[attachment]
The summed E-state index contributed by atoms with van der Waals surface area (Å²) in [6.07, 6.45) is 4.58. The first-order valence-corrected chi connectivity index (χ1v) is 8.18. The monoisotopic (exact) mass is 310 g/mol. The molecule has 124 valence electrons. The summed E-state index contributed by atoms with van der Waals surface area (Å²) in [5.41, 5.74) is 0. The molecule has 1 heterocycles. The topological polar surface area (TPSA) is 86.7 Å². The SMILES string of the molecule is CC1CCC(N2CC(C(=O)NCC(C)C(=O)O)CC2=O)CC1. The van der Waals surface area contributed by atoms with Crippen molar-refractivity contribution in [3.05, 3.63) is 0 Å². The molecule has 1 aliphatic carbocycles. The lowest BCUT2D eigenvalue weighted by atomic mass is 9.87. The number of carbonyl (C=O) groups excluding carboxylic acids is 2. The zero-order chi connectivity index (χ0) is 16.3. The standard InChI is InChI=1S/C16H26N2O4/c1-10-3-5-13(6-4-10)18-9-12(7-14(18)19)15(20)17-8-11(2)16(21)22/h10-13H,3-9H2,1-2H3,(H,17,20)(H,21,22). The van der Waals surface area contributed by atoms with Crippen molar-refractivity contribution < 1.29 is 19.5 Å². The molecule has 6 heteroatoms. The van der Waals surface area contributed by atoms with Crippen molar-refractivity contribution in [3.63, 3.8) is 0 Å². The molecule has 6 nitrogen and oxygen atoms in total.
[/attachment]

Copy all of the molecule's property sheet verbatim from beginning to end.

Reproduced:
The summed E-state index contributed by atoms with van der Waals surface area (Å²) in [6.07, 6.45) is 4.58. The first-order valence-corrected chi connectivity index (χ1v) is 8.18. The monoisotopic (exact) mass is 310 g/mol. The molecule has 124 valence electrons. The summed E-state index contributed by atoms with van der Waals surface area (Å²) in [5.41, 5.74) is 0. The molecule has 1 heterocycles. The topological polar surface area (TPSA) is 86.7 Å². The SMILES string of the molecule is CC1CCC(N2CC(C(=O)NCC(C)C(=O)O)CC2=O)CC1. The van der Waals surface area contributed by atoms with Crippen molar-refractivity contribution in [3.05, 3.63) is 0 Å². The molecule has 1 aliphatic carbocycles. The lowest BCUT2D eigenvalue weighted by atomic mass is 9.87. The number of carbonyl (C=O) groups excluding carboxylic acids is 2. The zero-order chi connectivity index (χ0) is 16.3. The standard InChI is InChI=1S/C16H26N2O4/c1-10-3-5-13(6-4-10)18-9-12(7-14(18)19)15(20)17-8-11(2)16(21)22/h10-13H,3-9H2,1-2H3,(H,17,20)(H,21,22). The van der Waals surface area contributed by atoms with Crippen molar-refractivity contribution < 1.29 is 19.5 Å². The molecule has 6 heteroatoms. The van der Waals surface area contributed by atoms with Crippen molar-refractivity contribution in [3.63, 3.8) is 0 Å². The molecule has 6 nitrogen and oxygen atoms in total.